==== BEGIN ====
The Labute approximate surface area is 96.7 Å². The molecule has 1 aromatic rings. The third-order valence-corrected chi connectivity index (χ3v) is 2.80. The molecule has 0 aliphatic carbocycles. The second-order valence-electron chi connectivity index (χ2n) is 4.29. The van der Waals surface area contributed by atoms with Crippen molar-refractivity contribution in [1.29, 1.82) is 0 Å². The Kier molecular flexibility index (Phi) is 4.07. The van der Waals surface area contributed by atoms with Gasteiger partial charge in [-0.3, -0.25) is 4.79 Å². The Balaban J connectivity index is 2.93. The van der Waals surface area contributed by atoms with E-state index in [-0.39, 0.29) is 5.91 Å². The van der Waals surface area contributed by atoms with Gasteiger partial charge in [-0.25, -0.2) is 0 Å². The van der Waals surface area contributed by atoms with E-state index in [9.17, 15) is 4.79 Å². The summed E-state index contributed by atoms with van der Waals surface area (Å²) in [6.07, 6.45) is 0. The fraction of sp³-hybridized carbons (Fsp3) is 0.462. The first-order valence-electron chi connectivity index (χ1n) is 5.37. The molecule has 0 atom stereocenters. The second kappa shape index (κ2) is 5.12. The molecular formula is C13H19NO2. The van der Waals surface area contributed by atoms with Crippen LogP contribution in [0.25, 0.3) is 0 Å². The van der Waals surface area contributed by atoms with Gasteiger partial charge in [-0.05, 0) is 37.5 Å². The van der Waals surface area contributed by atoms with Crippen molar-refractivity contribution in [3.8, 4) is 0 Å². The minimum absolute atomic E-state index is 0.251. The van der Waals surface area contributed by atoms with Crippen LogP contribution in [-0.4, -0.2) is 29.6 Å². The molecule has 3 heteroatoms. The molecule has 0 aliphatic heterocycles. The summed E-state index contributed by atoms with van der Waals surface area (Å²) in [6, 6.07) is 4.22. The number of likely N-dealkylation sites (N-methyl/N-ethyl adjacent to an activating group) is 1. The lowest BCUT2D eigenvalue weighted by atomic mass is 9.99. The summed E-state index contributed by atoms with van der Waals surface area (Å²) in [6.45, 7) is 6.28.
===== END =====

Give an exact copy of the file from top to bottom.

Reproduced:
The Labute approximate surface area is 96.7 Å². The molecule has 1 aromatic rings. The third-order valence-corrected chi connectivity index (χ3v) is 2.80. The molecule has 0 aliphatic carbocycles. The second-order valence-electron chi connectivity index (χ2n) is 4.29. The van der Waals surface area contributed by atoms with Crippen molar-refractivity contribution in [1.29, 1.82) is 0 Å². The Kier molecular flexibility index (Phi) is 4.07. The van der Waals surface area contributed by atoms with Gasteiger partial charge in [-0.3, -0.25) is 4.79 Å². The Balaban J connectivity index is 2.93. The van der Waals surface area contributed by atoms with E-state index in [-0.39, 0.29) is 5.91 Å². The van der Waals surface area contributed by atoms with Gasteiger partial charge in [-0.25, -0.2) is 0 Å². The van der Waals surface area contributed by atoms with E-state index in [9.17, 15) is 4.79 Å². The summed E-state index contributed by atoms with van der Waals surface area (Å²) in [6.07, 6.45) is 0. The fraction of sp³-hybridized carbons (Fsp3) is 0.462. The first-order valence-electron chi connectivity index (χ1n) is 5.37. The molecule has 0 atom stereocenters. The second kappa shape index (κ2) is 5.12. The molecular formula is C13H19NO2. The van der Waals surface area contributed by atoms with Crippen LogP contribution in [0.25, 0.3) is 0 Å². The van der Waals surface area contributed by atoms with Gasteiger partial charge in [-0.05, 0) is 37.5 Å². The van der Waals surface area contributed by atoms with Crippen molar-refractivity contribution in [3.8, 4) is 0 Å². The minimum absolute atomic E-state index is 0.251. The van der Waals surface area contributed by atoms with Crippen LogP contribution in [-0.4, -0.2) is 29.6 Å². The molecule has 3 heteroatoms. The molecule has 0 aliphatic heterocycles. The summed E-state index contributed by atoms with van der Waals surface area (Å²) in [6, 6.07) is 4.22. The number of likely N-dealkylation sites (N-methyl/N-ethyl adjacent to an activating group) is 1. The lowest BCUT2D eigenvalue weighted by atomic mass is 9.99. The summed E-state index contributed by atoms with van der Waals surface area (Å²) in [6.45, 7) is 6.28.